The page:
Andy's death released a tsunami of bullshit.
There are no innocents and there are no winners in a war on drugs.
Where were you when Andy died? Is it significant enough to stand out?
I remember the day clear as a cut diamond. Glorious day. An early season east swell had provided beautiful surf. I was back on the screen, lit up, anonymously commenting on BlasphemyRottmouth.com, the premier black ops surf site of the time.
2.58 pm Pacific Standard time, just before 10 am Australian Eastern Daylight Time, a poster named Mark dropped the bomb that Andy was found alone and dead in a Dallas hotel room. Exactly 44 mins passed, 3.42 PST to demolish the Dengue Fever cause of death being propagated by Billabong and the surf media.
It was a biological impossibility given the timeline.
In the febrile hours that followed, amidst the shock and the grief, a protection racket that the surf media had perfected in over 30 years of turning a deliberate blind eye to maintain a return on investment by the largest surf companies on Earth collided with the reality of the most famous addict in surf dying alone at the age of 32.
Andy’s death released a long developing tsunami of bullshit to swamp the World. Kissed by God goes someway to wandering among the wreckage left behind by that tsunami and finally exposing it to the light of day.
There is no real revelation in watching Andy’s story unfold on screen. That belonged natively to the two long form pieces Brad Melekian wrote in the weeks and months following the death for Outside magazine: Last Drop and Crashing Down.
They were strange days. The Honolulu Star-Advertiser had reported methadone found in the hotel room and the mainstream media was awash with the news that the death was being investigated as an overdose. I emailed the editor and he confirmed the paper was standing by the reporting.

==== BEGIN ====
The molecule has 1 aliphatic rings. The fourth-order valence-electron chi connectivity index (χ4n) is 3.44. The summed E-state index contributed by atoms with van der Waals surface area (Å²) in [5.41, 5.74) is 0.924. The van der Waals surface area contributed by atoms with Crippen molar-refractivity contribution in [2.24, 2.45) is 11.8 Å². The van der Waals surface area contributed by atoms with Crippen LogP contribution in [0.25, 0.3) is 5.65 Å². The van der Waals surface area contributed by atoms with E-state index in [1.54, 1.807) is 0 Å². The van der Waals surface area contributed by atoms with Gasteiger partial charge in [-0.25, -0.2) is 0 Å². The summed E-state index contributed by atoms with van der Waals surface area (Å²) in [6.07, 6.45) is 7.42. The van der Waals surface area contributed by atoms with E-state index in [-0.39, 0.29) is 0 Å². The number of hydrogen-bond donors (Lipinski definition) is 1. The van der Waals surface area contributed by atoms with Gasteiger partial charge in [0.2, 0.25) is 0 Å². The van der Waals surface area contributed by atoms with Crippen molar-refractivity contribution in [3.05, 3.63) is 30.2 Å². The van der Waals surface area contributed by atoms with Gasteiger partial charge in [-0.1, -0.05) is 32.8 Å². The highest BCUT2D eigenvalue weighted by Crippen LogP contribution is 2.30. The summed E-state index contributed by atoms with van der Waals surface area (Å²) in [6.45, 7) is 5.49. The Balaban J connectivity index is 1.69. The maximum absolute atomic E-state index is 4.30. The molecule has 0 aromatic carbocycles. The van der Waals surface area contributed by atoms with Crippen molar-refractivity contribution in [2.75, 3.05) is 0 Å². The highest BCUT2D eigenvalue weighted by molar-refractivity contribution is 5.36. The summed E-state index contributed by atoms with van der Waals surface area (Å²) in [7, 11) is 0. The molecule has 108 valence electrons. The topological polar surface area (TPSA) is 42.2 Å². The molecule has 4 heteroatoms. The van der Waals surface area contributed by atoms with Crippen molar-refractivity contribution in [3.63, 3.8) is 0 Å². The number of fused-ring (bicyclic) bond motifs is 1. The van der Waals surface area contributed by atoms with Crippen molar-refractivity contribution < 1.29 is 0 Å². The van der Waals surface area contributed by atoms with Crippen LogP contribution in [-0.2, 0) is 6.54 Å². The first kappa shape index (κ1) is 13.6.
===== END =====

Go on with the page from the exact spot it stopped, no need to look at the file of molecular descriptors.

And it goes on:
Yet Nick Carroll* in the Sydney Morning Herald described rumours of drug overdose as “unavoidable but probably untrue.” In the same article Mark Occhilupo was quoted as saying he did not believe rumours that drug use was behind AI’s death and doubled down on the Dengue fever fiction.
In edition 308 of Surfing World magazine, devoted to Kelly Slater’s Tenth World Title and Andy’s legacy, veteran surf writer Sean Doherty* in a piece entitled Rainbows End which details the last days of AI and the days that followed (Doherty was on Puerto Rico at the time of Andy’s withdrawal from the Search event) fails completely to mention drug use or mental illness as contributing factors in Andy’s downfall.
Could both men, surf journalists for decades with deep friendships amongst the pro surfer ranks, really have plausible deniability about Andy’s rampant drug addiction and mood disorders?
The effect was eery, dissonant. Everyone, including the wider world, could see the Godzilla in the room, the drug use, the crazy mood swings, but in the surf world our most trusted journalists were still making soothing noises and telling us there was nothing to see here. That black was white: just a wayward mosquito bite.
What could cause this deliberate blindness? Of course a desire to protect a friend, a family member, relationships makes perfect sense. But maybe it goes deeper.